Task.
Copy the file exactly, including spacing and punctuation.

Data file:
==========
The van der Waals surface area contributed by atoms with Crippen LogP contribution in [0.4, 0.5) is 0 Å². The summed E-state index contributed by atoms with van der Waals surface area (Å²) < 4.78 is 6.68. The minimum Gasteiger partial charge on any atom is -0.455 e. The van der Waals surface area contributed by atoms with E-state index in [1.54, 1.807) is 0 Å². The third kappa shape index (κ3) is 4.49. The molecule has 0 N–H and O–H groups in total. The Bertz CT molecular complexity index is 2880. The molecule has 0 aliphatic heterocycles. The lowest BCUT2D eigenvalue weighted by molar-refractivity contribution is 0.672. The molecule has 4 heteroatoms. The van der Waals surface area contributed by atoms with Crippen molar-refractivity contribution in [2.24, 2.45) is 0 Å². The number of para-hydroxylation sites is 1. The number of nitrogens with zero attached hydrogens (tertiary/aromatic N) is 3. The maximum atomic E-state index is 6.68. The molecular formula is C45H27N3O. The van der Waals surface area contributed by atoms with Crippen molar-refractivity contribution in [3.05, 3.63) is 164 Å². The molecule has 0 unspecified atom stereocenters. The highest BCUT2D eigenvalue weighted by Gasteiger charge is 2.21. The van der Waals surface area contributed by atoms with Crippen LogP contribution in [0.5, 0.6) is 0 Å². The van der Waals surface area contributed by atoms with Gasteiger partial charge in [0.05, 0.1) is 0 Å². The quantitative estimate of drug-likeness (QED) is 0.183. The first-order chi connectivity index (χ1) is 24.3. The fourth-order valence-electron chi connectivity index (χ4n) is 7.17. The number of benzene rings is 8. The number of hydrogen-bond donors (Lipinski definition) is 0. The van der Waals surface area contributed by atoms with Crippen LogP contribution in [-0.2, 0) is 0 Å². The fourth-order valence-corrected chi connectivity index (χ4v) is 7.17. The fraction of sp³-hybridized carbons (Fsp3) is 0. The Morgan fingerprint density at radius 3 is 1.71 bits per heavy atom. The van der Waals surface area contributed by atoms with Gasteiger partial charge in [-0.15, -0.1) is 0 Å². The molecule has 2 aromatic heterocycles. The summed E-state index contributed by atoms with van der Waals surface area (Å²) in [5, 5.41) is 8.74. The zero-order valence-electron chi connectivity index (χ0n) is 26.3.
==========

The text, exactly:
The van der Waals surface area contributed by atoms with Crippen LogP contribution in [0.4, 0.5) is 0 Å². The summed E-state index contributed by atoms with van der Waals surface area (Å²) < 4.78 is 6.68. The minimum Gasteiger partial charge on any atom is -0.455 e. The van der Waals surface area contributed by atoms with E-state index in [1.54, 1.807) is 0 Å². The third kappa shape index (κ3) is 4.49. The molecule has 0 N–H and O–H groups in total. The Bertz CT molecular complexity index is 2880. The molecule has 0 aliphatic heterocycles. The lowest BCUT2D eigenvalue weighted by molar-refractivity contribution is 0.672. The molecule has 4 heteroatoms. The van der Waals surface area contributed by atoms with Crippen molar-refractivity contribution in [2.24, 2.45) is 0 Å². The number of para-hydroxylation sites is 1. The number of nitrogens with zero attached hydrogens (tertiary/aromatic N) is 3. The maximum atomic E-state index is 6.68. The molecular formula is C45H27N3O. The van der Waals surface area contributed by atoms with Crippen molar-refractivity contribution in [3.05, 3.63) is 164 Å². The molecule has 0 unspecified atom stereocenters. The highest BCUT2D eigenvalue weighted by Gasteiger charge is 2.21. The van der Waals surface area contributed by atoms with Crippen LogP contribution in [0.5, 0.6) is 0 Å². The van der Waals surface area contributed by atoms with Gasteiger partial charge in [0.05, 0.1) is 0 Å². The quantitative estimate of drug-likeness (QED) is 0.183. The first-order chi connectivity index (χ1) is 24.3. The fourth-order valence-electron chi connectivity index (χ4n) is 7.17. The number of benzene rings is 8. The number of hydrogen-bond donors (Lipinski definition) is 0. The van der Waals surface area contributed by atoms with Crippen LogP contribution in [-0.2, 0) is 0 Å². The fourth-order valence-corrected chi connectivity index (χ4v) is 7.17. The fraction of sp³-hybridized carbons (Fsp3) is 0. The Morgan fingerprint density at radius 3 is 1.71 bits per heavy atom. The van der Waals surface area contributed by atoms with Gasteiger partial charge in [-0.15, -0.1) is 0 Å². The molecule has 2 aromatic heterocycles. The summed E-state index contributed by atoms with van der Waals surface area (Å²) in [5, 5.41) is 8.74. The zero-order valence-electron chi connectivity index (χ0n) is 26.3.